Cape Town - The Association of Meat Importers and Exporters of SA (AMIE) is pleased about the news that SA has reached an agreement with the US which is paving the way for the country to remain part of the Agoa trade programme.
Minister of Trade and Industry Rob Davies announced on Thursday that negotiations between SA and the US over health issues related to meat imports were concluded on Wednesday, which should ensure the country remains a part of the US African Growth and Opportunity Act (Agoa).
Agoa enables duty free trade access preferences for SA's agricultural products.
READ: Davies: Deal cracked to keep SA in Agoa
"We congratulate the negotiators on both sides of the Atlantic. It appears that common sense has prevailed," AMIE CEO David Wolpert told Fin24 shortly after the announcement.
"We do not yet have any detail relating to the salmonella agreement, but trust that this will be sensible and practical. We look forward to the resumption of trade in bone-in chicken products with the US, and trust that the quota allocation processes will operate effectively."
The deal means that the South African market is now open for 65 000 tonnes of US poultry imports.
John Purchase, CEO of Agbiz, which represents about 80 companies and associations involved in various agro-food value chains, said the organisation welcomes the conclusion of the salmonella testing protocal which now paves the way for SA to remain in Agoa.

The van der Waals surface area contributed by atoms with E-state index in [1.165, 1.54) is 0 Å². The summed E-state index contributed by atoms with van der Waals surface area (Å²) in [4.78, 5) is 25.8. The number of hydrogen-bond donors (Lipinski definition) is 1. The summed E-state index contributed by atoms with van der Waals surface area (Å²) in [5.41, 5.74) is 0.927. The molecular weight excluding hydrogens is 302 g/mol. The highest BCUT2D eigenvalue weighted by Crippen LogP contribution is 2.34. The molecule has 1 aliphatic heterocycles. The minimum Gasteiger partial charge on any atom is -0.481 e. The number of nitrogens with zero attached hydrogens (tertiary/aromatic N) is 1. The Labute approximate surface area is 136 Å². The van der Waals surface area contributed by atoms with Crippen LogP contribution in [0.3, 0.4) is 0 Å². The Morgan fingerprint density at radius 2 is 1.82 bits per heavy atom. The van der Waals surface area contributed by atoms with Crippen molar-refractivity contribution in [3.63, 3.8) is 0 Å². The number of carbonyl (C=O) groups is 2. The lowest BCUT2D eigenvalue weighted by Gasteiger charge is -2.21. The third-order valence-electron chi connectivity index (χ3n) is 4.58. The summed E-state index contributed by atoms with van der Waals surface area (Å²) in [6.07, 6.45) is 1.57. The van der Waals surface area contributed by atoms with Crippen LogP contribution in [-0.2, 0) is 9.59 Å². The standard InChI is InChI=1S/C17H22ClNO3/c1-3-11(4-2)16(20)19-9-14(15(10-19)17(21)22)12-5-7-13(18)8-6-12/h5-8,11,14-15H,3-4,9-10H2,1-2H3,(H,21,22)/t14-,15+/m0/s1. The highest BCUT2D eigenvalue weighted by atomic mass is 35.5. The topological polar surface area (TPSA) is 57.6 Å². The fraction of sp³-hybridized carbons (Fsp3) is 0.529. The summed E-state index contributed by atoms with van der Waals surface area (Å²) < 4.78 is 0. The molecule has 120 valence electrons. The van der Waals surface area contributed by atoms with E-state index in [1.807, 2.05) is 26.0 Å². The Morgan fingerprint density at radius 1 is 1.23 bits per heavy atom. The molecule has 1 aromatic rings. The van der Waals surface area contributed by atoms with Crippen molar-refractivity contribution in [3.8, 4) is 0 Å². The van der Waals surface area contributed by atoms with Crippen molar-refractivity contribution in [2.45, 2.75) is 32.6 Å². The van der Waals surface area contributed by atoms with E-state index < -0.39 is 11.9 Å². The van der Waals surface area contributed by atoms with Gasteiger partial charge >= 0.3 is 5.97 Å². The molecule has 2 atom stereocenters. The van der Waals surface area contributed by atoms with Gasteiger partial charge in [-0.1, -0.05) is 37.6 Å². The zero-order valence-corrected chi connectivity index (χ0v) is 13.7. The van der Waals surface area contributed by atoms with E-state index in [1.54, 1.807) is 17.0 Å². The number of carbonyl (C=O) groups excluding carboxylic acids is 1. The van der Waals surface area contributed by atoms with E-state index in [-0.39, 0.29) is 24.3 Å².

READ: Agoa row: Big losers, but also winners if SA gets boot
Michael Jordaan, chair of Wines of South Africa (Wosa), told Fin24 that the Agoa deal is great news.
"Africa needs less aid, which paints us as a charity case and more free trade, which allows us to compete on a level playing field. Ideally we would like to trade freely within Africa, but also with Europe and China," said Jordaan.
The SA wine industry - through Wosa - has identified the US as a priority growth area given that it is the largest wine market in the world and that SA's market share is significantly lower than in Europe, SA's traditional export region.
"With the rand breaching R16 to the dollar this is an opportunity for all export-orientated industries to consider how they can grow in the US market. SA wine is of exceptional quality and is poised to make an impact in the global premium wine category," concluded Jordaan.
Rico Basson, CEO of VinPro, agrees with Jordaan about the critical importance of the US wine market for the SA wine industry.
"The US, together with China and the African continent, have been identified as priority markets for SA wine," said Basson. "That is why trade agreements like Agoa are very important for the wine industry."
The Western Cape trade promotion agency Wesgro also welcomed the retention of Agoa benefits for Western Cape farm products, and hopes that the strong growth in agricultural exports out of the Western Cape made possible under Agoa will continue.
The US is the Western Cape’s second largest export market and a key growth market for local agricultural products. Under Agoa, the Western Cape’s exports to the US increased by an annual average growth rate of 16% between 2001 and 2014.
Meanwhile, South African Poultry Association CEO Kevin Lovell told Fin24 that with its decision the government has put animal and human health at risk.
"The US are unwilling to comply with SA's requirements and are in contravention of world trade agreements," he said.
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